Explain how the DUP has changed its policies (26)

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Explain how the DUP has changed its policies (26)

The difference between the DUP of the late 1990s/early 2000s and today is remarkable. From being a party of protest, it has been one of power over the last decade. Having threatened to ‘smash Sinn Fein’, it now shares power with that party.  Having overtaken its internal bloc rival, the Ulster Unionist Party (UUP) by 2003, the DUP proceeded to accept all it had repudiated in the 1998 Good Friday Agreement when signing the St Andrews Agreement in 2006, albeit also obliging Sinn Fein to support the Police Service of Northern Ireland.

Unprecedented electoral success amid Unionist anxieties over the Good Friday Agreement offered Paisley the chance to become First Minister and end his career as a ‘statesman’ rather than as a bombastic, marginalised oppositional figure. Paisley’s new-found willingness to find politically acceptable all that had been previously ‘morally unjust’ was clearly a derivative of the party’s newly dominant status. Even in a top-down organisation, the DUP leader had to carry his party and it is in this respect that the new influx was crucial. Almost one-quarter of DUP members once belonged to the UUP. Most defected during the early 2000s, joining the DUP in opposition to particular aspects of the Agreement and its aftermath – such as the release of ‘terrorist’ prisoners and changes to policing and were seen as ostensibly hardline. This influx of new members caused many policy changes.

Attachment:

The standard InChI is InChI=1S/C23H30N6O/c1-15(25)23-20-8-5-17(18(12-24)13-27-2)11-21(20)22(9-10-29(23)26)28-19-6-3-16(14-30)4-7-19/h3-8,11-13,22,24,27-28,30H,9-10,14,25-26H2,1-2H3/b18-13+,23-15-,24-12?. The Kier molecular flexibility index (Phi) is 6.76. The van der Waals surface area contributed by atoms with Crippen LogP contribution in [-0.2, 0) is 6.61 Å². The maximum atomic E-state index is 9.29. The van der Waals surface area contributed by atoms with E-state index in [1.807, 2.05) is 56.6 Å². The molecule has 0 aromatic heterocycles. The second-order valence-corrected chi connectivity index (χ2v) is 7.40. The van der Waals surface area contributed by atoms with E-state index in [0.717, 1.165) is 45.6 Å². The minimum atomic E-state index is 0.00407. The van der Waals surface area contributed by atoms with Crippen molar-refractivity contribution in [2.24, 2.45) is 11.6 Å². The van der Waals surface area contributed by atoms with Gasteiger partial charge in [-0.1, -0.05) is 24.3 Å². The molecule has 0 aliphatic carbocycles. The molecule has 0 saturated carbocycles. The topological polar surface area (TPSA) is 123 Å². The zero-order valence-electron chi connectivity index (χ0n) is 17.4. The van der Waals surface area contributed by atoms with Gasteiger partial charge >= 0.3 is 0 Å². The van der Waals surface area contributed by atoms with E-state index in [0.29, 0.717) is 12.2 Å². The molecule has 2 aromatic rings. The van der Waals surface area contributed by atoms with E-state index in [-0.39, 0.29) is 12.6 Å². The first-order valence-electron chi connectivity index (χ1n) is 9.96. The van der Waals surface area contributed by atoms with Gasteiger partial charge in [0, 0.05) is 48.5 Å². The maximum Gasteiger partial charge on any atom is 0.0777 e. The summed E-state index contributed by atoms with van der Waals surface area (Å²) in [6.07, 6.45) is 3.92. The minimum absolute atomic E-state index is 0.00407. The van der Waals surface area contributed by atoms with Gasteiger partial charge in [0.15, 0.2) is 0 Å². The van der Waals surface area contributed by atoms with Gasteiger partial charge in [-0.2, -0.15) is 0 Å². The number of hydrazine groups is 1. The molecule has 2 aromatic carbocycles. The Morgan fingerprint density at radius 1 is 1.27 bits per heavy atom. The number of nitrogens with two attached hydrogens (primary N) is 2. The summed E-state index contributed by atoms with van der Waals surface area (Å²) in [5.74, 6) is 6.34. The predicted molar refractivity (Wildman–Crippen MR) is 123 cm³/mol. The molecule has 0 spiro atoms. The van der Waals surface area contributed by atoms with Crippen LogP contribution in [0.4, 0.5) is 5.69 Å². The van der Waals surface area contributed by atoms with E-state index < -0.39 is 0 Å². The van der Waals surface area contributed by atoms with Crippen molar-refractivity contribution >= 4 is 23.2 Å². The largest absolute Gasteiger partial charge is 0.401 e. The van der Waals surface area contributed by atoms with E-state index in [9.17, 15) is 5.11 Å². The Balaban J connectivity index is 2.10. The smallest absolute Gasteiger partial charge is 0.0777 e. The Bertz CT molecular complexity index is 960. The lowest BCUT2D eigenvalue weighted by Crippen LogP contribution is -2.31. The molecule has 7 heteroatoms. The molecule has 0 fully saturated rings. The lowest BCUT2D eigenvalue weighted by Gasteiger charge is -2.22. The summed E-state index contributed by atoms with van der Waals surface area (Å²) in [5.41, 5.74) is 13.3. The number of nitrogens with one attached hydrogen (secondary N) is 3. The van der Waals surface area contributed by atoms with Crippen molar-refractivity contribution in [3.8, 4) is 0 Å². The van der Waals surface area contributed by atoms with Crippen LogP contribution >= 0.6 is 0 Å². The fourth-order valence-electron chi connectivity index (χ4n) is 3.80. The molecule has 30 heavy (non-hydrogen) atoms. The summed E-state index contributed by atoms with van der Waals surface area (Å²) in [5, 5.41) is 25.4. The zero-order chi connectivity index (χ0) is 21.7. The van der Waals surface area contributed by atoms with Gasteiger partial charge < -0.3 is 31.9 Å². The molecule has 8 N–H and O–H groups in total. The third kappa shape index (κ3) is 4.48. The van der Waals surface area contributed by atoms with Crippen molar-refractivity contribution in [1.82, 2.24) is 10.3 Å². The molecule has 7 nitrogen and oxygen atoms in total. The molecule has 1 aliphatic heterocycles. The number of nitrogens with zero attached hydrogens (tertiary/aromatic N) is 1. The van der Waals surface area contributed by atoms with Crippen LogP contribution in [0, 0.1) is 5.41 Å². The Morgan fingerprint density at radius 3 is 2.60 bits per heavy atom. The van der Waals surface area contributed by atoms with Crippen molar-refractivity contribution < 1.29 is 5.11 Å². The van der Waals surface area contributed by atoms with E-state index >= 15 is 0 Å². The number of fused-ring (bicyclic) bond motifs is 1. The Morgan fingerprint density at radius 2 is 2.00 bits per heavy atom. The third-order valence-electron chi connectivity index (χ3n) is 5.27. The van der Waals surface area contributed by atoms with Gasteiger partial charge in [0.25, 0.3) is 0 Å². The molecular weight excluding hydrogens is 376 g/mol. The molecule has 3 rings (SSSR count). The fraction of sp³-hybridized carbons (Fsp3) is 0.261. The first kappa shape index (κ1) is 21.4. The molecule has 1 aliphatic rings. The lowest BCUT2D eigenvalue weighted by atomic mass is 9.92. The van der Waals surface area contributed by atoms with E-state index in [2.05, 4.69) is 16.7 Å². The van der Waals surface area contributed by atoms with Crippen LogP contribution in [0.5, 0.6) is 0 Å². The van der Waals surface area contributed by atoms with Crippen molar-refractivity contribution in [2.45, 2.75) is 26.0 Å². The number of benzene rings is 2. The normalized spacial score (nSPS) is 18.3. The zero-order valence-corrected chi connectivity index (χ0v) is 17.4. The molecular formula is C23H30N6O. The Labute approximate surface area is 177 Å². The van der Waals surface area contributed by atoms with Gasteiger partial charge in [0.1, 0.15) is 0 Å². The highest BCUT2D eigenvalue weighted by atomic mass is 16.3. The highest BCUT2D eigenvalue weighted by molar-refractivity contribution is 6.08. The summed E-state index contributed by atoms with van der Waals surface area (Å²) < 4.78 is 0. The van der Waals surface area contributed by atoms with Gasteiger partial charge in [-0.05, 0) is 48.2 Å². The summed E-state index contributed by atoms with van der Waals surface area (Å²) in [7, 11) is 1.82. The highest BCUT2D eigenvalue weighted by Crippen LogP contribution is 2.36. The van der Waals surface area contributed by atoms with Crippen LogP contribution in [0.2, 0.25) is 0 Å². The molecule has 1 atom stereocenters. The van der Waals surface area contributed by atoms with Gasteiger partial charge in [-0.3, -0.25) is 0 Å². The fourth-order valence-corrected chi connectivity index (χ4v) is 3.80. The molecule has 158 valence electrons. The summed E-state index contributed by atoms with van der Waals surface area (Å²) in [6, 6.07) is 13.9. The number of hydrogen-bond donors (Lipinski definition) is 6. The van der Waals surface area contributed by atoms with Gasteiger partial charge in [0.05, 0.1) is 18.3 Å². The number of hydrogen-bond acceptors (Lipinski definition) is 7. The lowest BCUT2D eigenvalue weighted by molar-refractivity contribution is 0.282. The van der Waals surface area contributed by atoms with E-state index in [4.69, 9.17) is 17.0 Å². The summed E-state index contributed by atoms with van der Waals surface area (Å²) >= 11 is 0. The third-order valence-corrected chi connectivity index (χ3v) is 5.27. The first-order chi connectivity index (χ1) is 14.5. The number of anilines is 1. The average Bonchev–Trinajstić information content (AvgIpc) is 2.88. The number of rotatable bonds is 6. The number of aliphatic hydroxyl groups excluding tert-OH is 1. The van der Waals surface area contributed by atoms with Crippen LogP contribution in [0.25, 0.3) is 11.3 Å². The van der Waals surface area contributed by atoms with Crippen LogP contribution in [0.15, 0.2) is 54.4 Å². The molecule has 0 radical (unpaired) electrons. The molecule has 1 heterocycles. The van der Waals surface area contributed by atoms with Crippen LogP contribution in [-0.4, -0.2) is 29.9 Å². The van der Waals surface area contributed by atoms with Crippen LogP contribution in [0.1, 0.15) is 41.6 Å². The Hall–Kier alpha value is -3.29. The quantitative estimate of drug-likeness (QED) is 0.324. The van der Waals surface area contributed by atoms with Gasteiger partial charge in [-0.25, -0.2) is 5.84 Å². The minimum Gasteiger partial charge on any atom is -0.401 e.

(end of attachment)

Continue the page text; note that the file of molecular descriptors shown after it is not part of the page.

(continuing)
Crucially, many of the ex-UUP members – and others who have joined the DUP since the early 2000s – did not reject power-sharing with Irish nationalists per se. Rather, they wanted devolution; accepted the principles of shared cabinet positions; supported the need for weighted cross-community support and even endorsed all-island economic bodies. Provided Sinn Fein moved their associates in the IRA to call off its armed campaign and decommission weapons, and offered support for the police, all of which happened by early 2007, newer members were ready to move to sharing power with Sinn Fein. Softer stances on all these positions are not merely attributable to the possibilities of youth. What matters attitudinally in the DUP is when a member joined – not how old they are.

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The DUP has changed its policies regarding policing. Initially they were part of the ‘Save the RUC’ campaign, but since the Hillsborough Agreement of 2010 they have supported the rebranding of the police as the PSNI and they supported the 50/50 recruitment policy between protestant and Catholics. This dramatic change of policy angered some of their more hardline supporters.

The DUP has changed its policies with regards to co-operating with the Republic of Ireland. In the past they refused to sit on the North South Ministerial Council, but now they do and have even engaged with the Gaelic Athletic ...

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